3. 3)

    A group consisting of accessions of S. acaule, S. demissum, and closely related species with a jackknife support of 100 in the MP tree and 99 in the NJ tree.

  4. 4)

    A group consisting of the species belonging to series Circaeifolia, with a jackknife support of 100 in both trees.

  5. 5)

    A small group of accessions belonging to S. paucijugum, S. tuquerrense, and S. solisii, tetraploid species belonging to the series Piurana, with a jackknife support of 96 in the NJ tree and 92 in the MP tree.

There are also differences in group structure between the two trees. There are a number of groups that have good jackknife support in the NJ tree but are not supported in the MP jackknife tree:
  1. 1)

    A group of hexaploid Mexican species belonging to series Demissa with a jackknife support of 79. In the MP tree only 2 species that are part of this group were found in one small clade: S. schenckii and S. hougasii.

  2. 2)

    A group of accessions from species belonging to series Conicibaccata has a jackknife support of 82 in the NJ jackknife tree. In the MP jackknife tree the same accessions are part of the polytomy. These clades represent the subgroups found within the Conicibaccata group in the NJ tree. Only one subgroup is not represented by a similar clade in the MP jackknife tree.

  3. 3)

    A group of species belonging to series Piurana has a jackknife support of 69 in the NJ tree. In the MP tree, the jackknife support was low, so this group collapsed and 4 out of 5 supported subgroups found in the NJ jackknife tree are visible as supported separate small groups in the MP jackknife tree.

  4. 4)

    A group consisting of accessions from diploid species of series Conicibaccata, S. buesii, S. sandemannii and S. laxissimum with jackknife support of 92.

  5. 5)

    A group which contains accessions of S. medians, S. sandemanii, S. weberbauerii and an unknown species with a jackknife support of 85.



The value of AFLP

One of the arguments against the use of AFLP is the possible bias caused by homoplasy [17, 19, 20]. Non-identical co-migrating bands in the AFLP fingerprints can contribute noise instead of signal to the dataset without being detected. However, it is not likely that in the tuber-bearing wild potatoes homoplasy will cause many problems because the species are all very closely related and homoplasy becomes a problem when distantly related species are involved. Koopman [16] showed that in a set of closely related Lactuca species, sufficient phylogenetic signal was present and concluded that in practice the influence of possible limitations of AFLP, such as co-migration of nonhomologous fragments is limited. However, he stresses that the conclusion only applies to datasets with closely related species. Moreover, Kardolus [19] concludes from his AFLP results that in Solanum section Petota the AFLP technique is suitable up to the species level. The AFLP method has since then successfully been used in more studies on potato taxonomy [2124].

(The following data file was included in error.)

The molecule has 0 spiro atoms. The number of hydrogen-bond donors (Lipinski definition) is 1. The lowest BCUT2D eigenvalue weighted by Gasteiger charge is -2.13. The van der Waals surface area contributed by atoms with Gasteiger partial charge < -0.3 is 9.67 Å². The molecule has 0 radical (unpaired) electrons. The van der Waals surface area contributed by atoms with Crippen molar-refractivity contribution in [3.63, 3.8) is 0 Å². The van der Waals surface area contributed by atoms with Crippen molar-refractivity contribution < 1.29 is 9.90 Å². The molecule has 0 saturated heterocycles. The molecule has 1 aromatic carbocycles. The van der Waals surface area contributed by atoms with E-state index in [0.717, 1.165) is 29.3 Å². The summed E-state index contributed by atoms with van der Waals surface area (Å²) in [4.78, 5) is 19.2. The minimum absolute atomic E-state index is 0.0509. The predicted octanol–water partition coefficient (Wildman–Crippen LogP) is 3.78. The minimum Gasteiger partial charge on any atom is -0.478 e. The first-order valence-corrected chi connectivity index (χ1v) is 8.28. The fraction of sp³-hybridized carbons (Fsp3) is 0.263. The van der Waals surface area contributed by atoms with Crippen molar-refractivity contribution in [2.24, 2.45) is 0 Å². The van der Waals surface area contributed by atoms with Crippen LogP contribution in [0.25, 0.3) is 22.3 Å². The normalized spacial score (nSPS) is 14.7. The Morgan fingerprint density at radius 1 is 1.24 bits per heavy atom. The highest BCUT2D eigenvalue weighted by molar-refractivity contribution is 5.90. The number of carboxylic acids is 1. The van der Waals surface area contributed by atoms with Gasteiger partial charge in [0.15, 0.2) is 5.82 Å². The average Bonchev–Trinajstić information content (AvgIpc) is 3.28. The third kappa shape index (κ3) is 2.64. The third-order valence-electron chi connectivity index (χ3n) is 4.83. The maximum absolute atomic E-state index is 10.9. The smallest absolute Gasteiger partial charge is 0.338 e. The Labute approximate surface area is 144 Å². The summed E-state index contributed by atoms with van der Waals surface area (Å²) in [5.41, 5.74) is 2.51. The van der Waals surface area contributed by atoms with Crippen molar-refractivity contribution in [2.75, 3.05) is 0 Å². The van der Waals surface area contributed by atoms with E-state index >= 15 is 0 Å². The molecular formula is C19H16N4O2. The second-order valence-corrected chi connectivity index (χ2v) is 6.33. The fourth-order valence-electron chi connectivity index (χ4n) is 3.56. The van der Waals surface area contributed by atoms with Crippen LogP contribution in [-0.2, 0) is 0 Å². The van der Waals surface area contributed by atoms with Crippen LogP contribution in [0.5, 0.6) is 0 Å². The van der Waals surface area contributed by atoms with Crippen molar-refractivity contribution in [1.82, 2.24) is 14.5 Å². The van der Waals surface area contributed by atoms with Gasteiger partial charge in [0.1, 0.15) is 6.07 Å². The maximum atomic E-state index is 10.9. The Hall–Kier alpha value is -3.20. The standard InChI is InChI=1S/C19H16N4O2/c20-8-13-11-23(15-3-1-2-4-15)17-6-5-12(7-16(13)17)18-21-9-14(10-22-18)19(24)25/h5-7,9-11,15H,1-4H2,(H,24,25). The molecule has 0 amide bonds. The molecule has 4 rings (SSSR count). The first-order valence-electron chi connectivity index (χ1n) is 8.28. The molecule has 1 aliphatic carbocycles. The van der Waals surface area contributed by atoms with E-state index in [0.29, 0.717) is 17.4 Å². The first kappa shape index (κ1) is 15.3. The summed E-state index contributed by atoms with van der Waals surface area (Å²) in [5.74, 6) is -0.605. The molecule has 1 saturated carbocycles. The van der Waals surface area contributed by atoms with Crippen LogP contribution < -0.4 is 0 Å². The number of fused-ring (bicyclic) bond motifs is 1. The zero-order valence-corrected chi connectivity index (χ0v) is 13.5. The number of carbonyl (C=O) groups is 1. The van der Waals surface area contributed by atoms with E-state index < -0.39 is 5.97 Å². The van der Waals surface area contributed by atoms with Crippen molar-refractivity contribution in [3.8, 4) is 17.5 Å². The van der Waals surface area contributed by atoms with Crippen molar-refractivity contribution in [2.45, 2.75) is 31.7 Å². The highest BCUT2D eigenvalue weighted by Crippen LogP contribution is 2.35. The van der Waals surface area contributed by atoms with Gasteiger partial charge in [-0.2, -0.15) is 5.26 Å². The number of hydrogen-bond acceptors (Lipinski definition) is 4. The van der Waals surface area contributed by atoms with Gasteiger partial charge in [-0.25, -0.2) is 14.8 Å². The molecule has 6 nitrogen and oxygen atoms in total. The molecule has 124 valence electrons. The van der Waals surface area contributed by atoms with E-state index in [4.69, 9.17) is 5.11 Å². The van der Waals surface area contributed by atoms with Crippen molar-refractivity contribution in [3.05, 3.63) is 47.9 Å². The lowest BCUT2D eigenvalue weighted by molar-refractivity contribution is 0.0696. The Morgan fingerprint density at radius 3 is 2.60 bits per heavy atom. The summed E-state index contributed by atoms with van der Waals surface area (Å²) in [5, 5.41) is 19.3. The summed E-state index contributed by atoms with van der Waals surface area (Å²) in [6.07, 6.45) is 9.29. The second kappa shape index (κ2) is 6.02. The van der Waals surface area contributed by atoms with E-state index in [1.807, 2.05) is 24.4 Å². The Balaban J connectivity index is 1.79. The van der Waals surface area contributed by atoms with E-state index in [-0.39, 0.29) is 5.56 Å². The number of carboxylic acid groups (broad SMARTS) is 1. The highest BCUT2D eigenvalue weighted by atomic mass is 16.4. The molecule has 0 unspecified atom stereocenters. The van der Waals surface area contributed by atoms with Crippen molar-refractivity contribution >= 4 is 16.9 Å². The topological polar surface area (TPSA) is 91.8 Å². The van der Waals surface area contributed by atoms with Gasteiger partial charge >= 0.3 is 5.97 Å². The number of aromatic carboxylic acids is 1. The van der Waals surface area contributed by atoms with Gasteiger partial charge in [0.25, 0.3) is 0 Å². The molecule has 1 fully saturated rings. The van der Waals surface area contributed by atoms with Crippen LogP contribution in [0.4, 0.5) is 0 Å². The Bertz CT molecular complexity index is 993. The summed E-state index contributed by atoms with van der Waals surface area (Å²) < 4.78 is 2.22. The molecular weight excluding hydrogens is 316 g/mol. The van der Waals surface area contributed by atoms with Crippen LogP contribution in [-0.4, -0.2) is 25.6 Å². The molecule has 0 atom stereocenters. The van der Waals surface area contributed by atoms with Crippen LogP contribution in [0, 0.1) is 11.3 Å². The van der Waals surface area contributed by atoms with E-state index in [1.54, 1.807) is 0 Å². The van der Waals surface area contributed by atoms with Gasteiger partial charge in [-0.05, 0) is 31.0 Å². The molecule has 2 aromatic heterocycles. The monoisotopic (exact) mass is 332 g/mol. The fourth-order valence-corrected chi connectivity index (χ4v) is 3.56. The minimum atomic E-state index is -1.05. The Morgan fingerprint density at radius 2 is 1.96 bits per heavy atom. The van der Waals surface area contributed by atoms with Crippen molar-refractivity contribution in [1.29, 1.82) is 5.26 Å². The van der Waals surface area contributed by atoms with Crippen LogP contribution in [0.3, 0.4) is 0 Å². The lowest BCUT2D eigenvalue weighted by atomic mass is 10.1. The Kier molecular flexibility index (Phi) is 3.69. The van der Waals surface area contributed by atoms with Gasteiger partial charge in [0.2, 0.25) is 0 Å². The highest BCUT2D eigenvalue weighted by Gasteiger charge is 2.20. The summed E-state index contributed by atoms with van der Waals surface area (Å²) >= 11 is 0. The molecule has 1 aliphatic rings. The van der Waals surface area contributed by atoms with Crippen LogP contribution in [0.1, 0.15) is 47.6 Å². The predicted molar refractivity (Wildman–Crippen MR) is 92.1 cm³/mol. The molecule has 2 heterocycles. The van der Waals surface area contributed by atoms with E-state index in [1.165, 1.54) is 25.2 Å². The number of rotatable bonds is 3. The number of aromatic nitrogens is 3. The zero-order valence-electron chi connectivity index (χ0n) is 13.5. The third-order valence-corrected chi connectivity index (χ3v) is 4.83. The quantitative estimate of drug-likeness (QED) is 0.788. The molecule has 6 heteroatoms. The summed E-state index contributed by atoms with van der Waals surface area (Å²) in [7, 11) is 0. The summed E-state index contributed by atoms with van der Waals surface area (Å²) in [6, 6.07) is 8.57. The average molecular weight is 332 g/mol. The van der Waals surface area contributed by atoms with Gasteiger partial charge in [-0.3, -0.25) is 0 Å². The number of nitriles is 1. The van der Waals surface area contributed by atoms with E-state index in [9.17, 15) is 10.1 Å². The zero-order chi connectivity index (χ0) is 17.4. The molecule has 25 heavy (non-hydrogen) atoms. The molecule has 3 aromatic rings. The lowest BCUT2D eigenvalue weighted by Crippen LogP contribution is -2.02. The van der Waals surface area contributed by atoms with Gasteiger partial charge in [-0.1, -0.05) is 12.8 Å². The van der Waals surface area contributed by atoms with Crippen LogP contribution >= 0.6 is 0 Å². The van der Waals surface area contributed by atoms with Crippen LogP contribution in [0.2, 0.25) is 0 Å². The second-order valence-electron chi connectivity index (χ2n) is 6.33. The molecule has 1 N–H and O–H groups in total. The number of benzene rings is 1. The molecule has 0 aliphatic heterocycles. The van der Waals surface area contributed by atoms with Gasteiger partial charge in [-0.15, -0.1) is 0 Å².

Status of groups within section Petota

Not all the groups found in this study have the same level of cohesion or have the same level of demarcation. Some groups have clear borders, while from others we can only vaguely recognize the contours. First, there is a number of groups that are always well supported, whether the analysis is done in a phenetic or phylogenetic way, see Figure 2 and 3. This is the case for the group of Mexican diploid species, the group of Mexican tetraploids, the group of S. demissum and S. acaule, the group of S. circaeifolium, the group of S. commersonii and the group of S. schenckii and S. hougasii. Then there are groups that are not supported in the MP jackknife tree (Figure 2) but that can be found in both the original MP trees and NJ trees (not shown) and are supported in the NJ jackknife tree (Figure 3). This applies to the group with Mexican hexaploid species, the group containing polyploid species belonging to series Conicibaccata, the group containing diploid Piurana species, and the small groups of S. huancabambense, S. kurtzianum, S. medians, S. mochiquense, S. hannemanii, S. buesii, and S. paucijugum.

The largest part of the jackknife trees consists of a polytomy of species that does not seem to contain structure at all. If one was only to consider the structure shown in the jackknife trees, the conclusion would have to be that according to the results of the present AFLP analyses the largest part of section Petota is without any taxonomic structure.

However, it is possible to identify additional groups that are present in many of the original NJ and MP trees, but do not have enough support to be shown in the jackknife trees. For example, in the 4929 dataset NJ tree a cluster represents the group of cultivated potatoes together with species of series Tuberosa from Peru. The groups that are found in both the phenetic and phylogenetic analysis are strong groups with clear borders. The exchange of genetic material is most likely restricted to the members of the group. The groups with only low support in the MP alone or in both trees are groups that probably share a considerable amount of genetic material with genotypes outside the group. In a study of Jacobs, van den Berg and Vosman: Comparison of Chloroplast DNA and AFLP data from Solanum section Petota reveals incongruencies between the datasets, submitted, the incongruencies found between the chloroplast data and the AFLP data suggest that hybridization occurs between species of different series in section Petota. For example, the composition of species of the clade representing the series Piurana in the chloroplast tree is different from that of the clade representing the Piurana series in the AFLP tree.